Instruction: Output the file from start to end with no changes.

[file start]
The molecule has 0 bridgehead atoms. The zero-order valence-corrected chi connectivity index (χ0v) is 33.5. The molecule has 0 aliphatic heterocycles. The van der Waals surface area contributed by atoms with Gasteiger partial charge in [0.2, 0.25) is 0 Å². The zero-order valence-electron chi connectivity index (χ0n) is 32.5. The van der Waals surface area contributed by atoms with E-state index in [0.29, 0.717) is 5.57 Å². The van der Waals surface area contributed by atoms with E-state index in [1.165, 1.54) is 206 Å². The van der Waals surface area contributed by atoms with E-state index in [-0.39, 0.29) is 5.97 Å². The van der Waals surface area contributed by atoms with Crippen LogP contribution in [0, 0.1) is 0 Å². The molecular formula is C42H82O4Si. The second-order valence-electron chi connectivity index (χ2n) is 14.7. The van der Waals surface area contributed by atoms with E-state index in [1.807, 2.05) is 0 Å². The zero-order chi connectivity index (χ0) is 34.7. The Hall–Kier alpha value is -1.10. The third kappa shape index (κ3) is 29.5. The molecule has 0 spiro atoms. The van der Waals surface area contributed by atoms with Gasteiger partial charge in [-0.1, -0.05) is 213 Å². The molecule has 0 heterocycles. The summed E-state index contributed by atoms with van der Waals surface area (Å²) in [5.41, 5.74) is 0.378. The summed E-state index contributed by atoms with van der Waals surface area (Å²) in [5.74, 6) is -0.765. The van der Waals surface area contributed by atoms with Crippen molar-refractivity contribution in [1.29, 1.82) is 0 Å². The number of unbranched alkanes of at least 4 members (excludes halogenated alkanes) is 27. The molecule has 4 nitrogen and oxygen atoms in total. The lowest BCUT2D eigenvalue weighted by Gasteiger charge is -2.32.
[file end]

The molecule has 0 bridgehead atoms. The zero-order valence-corrected chi connectivity index (χ0v) is 33.5. The molecule has 0 aliphatic heterocycles. The van der Waals surface area contributed by atoms with Gasteiger partial charge in [0.2, 0.25) is 0 Å². The zero-order valence-electron chi connectivity index (χ0n) is 32.5. The van der Waals surface area contributed by atoms with E-state index in [0.29, 0.717) is 5.57 Å². The van der Waals surface area contributed by atoms with E-state index in [1.165, 1.54) is 206 Å². The van der Waals surface area contributed by atoms with E-state index in [-0.39, 0.29) is 5.97 Å². The van der Waals surface area contributed by atoms with Crippen LogP contribution in [0, 0.1) is 0 Å². The molecular formula is C42H82O4Si. The second-order valence-electron chi connectivity index (χ2n) is 14.7. The van der Waals surface area contributed by atoms with E-state index in [1.807, 2.05) is 0 Å². The zero-order chi connectivity index (χ0) is 34.7. The Hall–Kier alpha value is -1.10. The third kappa shape index (κ3) is 29.5. The molecule has 0 spiro atoms. The van der Waals surface area contributed by atoms with Gasteiger partial charge in [-0.1, -0.05) is 213 Å². The molecule has 0 heterocycles. The summed E-state index contributed by atoms with van der Waals surface area (Å²) in [5.41, 5.74) is 0.378. The summed E-state index contributed by atoms with van der Waals surface area (Å²) in [5.74, 6) is -0.765. The van der Waals surface area contributed by atoms with Crippen molar-refractivity contribution in [1.29, 1.82) is 0 Å². The number of unbranched alkanes of at least 4 members (excludes halogenated alkanes) is 27. The molecule has 4 nitrogen and oxygen atoms in total. The lowest BCUT2D eigenvalue weighted by Gasteiger charge is -2.32.